Record number of people diagnosed with cancer in Taiwan
One person was diagnosed with cancer in Taiwan every 5 minutes and 26 seconds in 2012, a new record that was 14 seconds faster than the previous year, according to cancer statistics released by the Health Promotion Administration (HPA) on Tuesday.
The number of new cancer patients in 2012 increased by 4,012 from the previous year to a record 96,694, said the administration under the Ministry of Health and Welfare in summarizing the latest data on cancer in Taiwan.
HPA Director-General Chiou Shu- ti cited an analysis of the data as saying that the incidence of new cancer diagnoses in Taiwan in 2012 was 415 cases for every 100,000 people, or one in every 223.
The most common cancers in Taiwan are colon, lung, liver, breast and oral cancers, followed by prostate, gastric, skin, thyroid and esophageal cancers, the new statistics showed.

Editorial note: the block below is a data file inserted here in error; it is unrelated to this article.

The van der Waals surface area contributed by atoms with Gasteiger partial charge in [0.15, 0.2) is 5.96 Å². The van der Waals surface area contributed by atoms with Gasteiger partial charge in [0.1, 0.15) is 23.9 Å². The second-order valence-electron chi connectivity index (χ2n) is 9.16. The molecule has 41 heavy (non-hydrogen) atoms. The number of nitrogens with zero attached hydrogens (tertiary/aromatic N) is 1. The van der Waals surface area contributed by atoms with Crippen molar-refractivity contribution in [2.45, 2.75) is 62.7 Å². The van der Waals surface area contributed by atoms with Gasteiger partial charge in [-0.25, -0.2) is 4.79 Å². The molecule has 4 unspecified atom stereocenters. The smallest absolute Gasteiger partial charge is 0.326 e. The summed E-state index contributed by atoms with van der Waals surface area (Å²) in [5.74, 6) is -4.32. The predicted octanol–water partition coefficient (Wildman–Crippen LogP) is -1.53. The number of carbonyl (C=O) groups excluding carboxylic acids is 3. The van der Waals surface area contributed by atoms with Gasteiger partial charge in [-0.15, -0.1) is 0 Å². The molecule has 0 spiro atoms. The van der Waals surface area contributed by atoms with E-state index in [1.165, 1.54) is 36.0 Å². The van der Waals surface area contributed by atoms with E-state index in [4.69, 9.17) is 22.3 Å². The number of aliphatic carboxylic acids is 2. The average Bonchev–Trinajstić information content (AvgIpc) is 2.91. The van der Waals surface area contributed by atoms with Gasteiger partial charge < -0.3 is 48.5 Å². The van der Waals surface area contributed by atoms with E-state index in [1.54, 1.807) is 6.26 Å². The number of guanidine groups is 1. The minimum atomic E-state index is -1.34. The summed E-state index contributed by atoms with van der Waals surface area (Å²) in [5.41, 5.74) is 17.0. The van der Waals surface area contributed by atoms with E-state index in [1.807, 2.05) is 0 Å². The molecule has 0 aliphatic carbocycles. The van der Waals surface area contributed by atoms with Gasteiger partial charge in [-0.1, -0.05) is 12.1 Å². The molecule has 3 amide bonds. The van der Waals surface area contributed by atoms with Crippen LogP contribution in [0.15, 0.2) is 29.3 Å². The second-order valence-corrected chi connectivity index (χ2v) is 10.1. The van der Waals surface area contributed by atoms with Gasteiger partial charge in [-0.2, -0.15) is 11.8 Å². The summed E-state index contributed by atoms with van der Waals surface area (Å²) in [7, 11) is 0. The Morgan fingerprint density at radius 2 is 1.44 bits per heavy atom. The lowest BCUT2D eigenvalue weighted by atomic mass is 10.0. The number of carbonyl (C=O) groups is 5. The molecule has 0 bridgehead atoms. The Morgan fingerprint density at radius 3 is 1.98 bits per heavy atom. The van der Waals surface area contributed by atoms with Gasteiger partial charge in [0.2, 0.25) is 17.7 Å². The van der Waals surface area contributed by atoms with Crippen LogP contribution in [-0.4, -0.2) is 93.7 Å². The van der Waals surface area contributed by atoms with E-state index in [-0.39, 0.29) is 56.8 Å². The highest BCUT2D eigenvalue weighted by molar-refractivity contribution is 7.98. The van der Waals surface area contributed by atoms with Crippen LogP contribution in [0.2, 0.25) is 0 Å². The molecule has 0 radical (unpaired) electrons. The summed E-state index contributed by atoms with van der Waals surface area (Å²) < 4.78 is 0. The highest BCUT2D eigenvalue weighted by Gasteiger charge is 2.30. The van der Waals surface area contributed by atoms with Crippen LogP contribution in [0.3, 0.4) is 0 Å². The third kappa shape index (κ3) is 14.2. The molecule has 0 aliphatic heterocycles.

Colon cancer topped the list for the seventh year in a row, with the number of patients diagnosed with colon cancer in 2012 up 6 percent from a year earlier to 14,965. It was the fastest growing of any of the cancers in the HPA report.
A total of 11,692 were diagnosed with lung cancer in 2012, 6 percent more than in the previous year. But the growth in new lung cancer cases was particularly notable among women at 11 percent.
Although the number of smokers in Taiwan has fallen dramatically since the implementation of the Tobacco Hazards Prevention Act in September 1997, the problem of secondhand smoke should not be underestimated, the HPA said.
Based on a previous survey conducted by the administration, the percentage of Taiwanese women exposed to passive smoke fell from 26.3 percent in 2008 to 17.8 percent in 2009, before rebounding to 28.5 percent in 2014, the HPA said.
The newest cancer figures were not all bad news because cervical cancer was not in the list of the 10 most prevalent cancers for the first time.
The HPA attributed the result to the successful government cervical cancer screening program, dubbed “a lifetime in 6 minutes,” that began in 1995. Six minutes refers to the amount of time needed to administer the pap smear.